It’s important to know that if your employer provided you with student loan payback assistance, that money might be considered taxable income.
Situations that can cause a tax bomb
Forgiving a federal student loan balance, and the possible resulting tax bomb, primarily impacts borrowers who use income-driven repayment plans. These payment plans last for a set amount of time, typically 20 or 25 years, and require you to pay between 10% and 20% of your discretionary income until you repay the loan.
Any remaining balance after the payment plan ends gets forgiven. This forgiven amount can be considered taxable income in the year it occurs, depending on your repayment plan and loan program.
Situations that typically won't cause a tax bomb
If you receive loan forgiveness under federal student loan programs, it will likely count as a tax-exempt gain (or reduction in liability). You typically won't face a tax bomb from loan forgiveness in the following situations:
- You successfully participate in a qualifying federal loan program. If you follow the rules of programs like Public Service Loan Forgiveness, Teacher Loan Forgiveness, and similar federal loan programs, any loan forgiveness you receive should not be taxable.
- You pass away or become permanently disabled. If you die or become permanently disabled, neither you nor your estate will be hit with a tax bill for forgiven debt under federal student loan programs.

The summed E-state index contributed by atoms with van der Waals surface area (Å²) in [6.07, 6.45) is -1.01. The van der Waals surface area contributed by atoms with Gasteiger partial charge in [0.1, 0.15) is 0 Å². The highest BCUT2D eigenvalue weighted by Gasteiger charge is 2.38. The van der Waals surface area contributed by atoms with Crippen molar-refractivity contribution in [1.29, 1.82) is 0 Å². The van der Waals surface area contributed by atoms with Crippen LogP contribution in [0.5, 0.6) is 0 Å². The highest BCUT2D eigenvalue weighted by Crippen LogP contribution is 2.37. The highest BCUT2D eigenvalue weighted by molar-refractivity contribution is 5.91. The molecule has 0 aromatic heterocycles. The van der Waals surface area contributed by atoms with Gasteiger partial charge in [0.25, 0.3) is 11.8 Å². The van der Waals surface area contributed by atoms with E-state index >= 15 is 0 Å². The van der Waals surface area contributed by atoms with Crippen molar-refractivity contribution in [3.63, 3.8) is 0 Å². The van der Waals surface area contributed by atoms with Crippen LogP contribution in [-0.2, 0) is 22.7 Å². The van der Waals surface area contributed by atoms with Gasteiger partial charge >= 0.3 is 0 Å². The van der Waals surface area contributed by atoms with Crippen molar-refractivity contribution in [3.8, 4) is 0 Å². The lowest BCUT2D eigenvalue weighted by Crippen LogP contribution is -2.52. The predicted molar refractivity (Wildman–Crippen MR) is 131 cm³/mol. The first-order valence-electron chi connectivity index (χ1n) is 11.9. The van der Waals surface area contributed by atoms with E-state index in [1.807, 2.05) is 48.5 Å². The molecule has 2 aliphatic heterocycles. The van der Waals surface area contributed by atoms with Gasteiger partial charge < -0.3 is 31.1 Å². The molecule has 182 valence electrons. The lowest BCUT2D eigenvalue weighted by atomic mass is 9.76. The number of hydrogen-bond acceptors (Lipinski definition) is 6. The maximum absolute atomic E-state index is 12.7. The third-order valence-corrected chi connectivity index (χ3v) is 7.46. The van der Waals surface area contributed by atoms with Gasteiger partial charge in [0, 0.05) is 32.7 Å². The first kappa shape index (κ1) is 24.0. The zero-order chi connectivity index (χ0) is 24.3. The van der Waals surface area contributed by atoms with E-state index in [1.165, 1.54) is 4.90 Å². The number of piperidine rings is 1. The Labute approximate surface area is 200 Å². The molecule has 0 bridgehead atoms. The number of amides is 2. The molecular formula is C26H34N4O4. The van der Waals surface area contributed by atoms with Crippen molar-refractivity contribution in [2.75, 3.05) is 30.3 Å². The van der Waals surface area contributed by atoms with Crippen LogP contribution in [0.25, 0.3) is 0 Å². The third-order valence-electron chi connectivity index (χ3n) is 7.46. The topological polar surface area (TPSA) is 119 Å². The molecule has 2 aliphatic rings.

- Your loan gets discharged on account of fraud or school closure during enrollment. The government grants tax-free loan forgiveness in instances where you took on student debt and were defrauded by your school or it closed while you were enrolled.
- The government cancels your debt by an act of law or executive order.
You might also qualify for state-level loan forgiveness programs that offer tax-free loan forgiveness. If not, you might find that your loan forgiveness is taxable for state income tax even if not taxable for federal taxes. Research the possible loan forgiveness programs offered by your state and whether you may qualify for tax-exempt loan forgiveness. You may also want to consult with a tax professional.
How can I pay for a student loan tax bomb?
If you don't qualify for a federal student loan program offering tax-exempt loan forgiveness, you may need to account for how you can pay for your student loan forgiveness. This means calculating your income taxes with the loan forgiveness factored into your taxable income.
After you estimate your tax bill, you can prioritize saving the money you otherwise would have paid toward your forgiven loans. This will avoid a cash crunch posed by a student debt tax bomb.
For example, if you have enrolled in an income-driven repayment plan and can reasonably foresee your payments over the term won't result in complete loan repayment, you can estimate your eventual loan forgiveness tax bomb.
If you set aside $25 per month for 25 years in an account earning 2% compounding interest per year for your eventual tax payment, you'll have saved over $9,000 after taxes (assuming a 22% marginal income tax bracket). This amount can be used to offset your future student loan tax bomb.